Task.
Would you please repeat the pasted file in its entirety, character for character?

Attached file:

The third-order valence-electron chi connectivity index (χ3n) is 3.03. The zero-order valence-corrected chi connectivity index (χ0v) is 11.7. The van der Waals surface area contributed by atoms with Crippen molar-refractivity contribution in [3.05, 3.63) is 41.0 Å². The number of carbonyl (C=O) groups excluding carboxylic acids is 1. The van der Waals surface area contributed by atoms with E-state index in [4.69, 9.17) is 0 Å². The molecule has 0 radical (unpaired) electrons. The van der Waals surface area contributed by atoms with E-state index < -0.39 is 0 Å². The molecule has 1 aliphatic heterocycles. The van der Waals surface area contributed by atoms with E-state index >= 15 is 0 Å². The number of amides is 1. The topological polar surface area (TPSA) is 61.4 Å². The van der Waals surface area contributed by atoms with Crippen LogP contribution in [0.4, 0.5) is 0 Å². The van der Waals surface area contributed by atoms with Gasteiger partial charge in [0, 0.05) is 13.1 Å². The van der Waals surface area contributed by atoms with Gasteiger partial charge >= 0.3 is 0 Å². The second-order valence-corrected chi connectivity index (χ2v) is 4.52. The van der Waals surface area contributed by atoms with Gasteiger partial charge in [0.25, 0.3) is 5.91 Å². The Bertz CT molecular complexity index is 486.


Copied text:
The third-order valence-electron chi connectivity index (χ3n) is 3.03. The zero-order valence-corrected chi connectivity index (χ0v) is 11.7. The van der Waals surface area contributed by atoms with Crippen molar-refractivity contribution in [3.05, 3.63) is 41.0 Å². The number of carbonyl (C=O) groups excluding carboxylic acids is 1. The van der Waals surface area contributed by atoms with E-state index in [4.69, 9.17) is 0 Å². The molecule has 0 radical (unpaired) electrons. The van der Waals surface area contributed by atoms with E-state index < -0.39 is 0 Å². The molecule has 1 aliphatic heterocycles. The van der Waals surface area contributed by atoms with E-state index >= 15 is 0 Å². The number of amides is 1. The topological polar surface area (TPSA) is 61.4 Å². The van der Waals surface area contributed by atoms with Crippen LogP contribution in [0.4, 0.5) is 0 Å². The van der Waals surface area contributed by atoms with Gasteiger partial charge in [0, 0.05) is 13.1 Å². The van der Waals surface area contributed by atoms with Gasteiger partial charge >= 0.3 is 0 Å². The second-order valence-corrected chi connectivity index (χ2v) is 4.52. The van der Waals surface area contributed by atoms with Gasteiger partial charge in [0.25, 0.3) is 5.91 Å². The Bertz CT molecular complexity index is 486.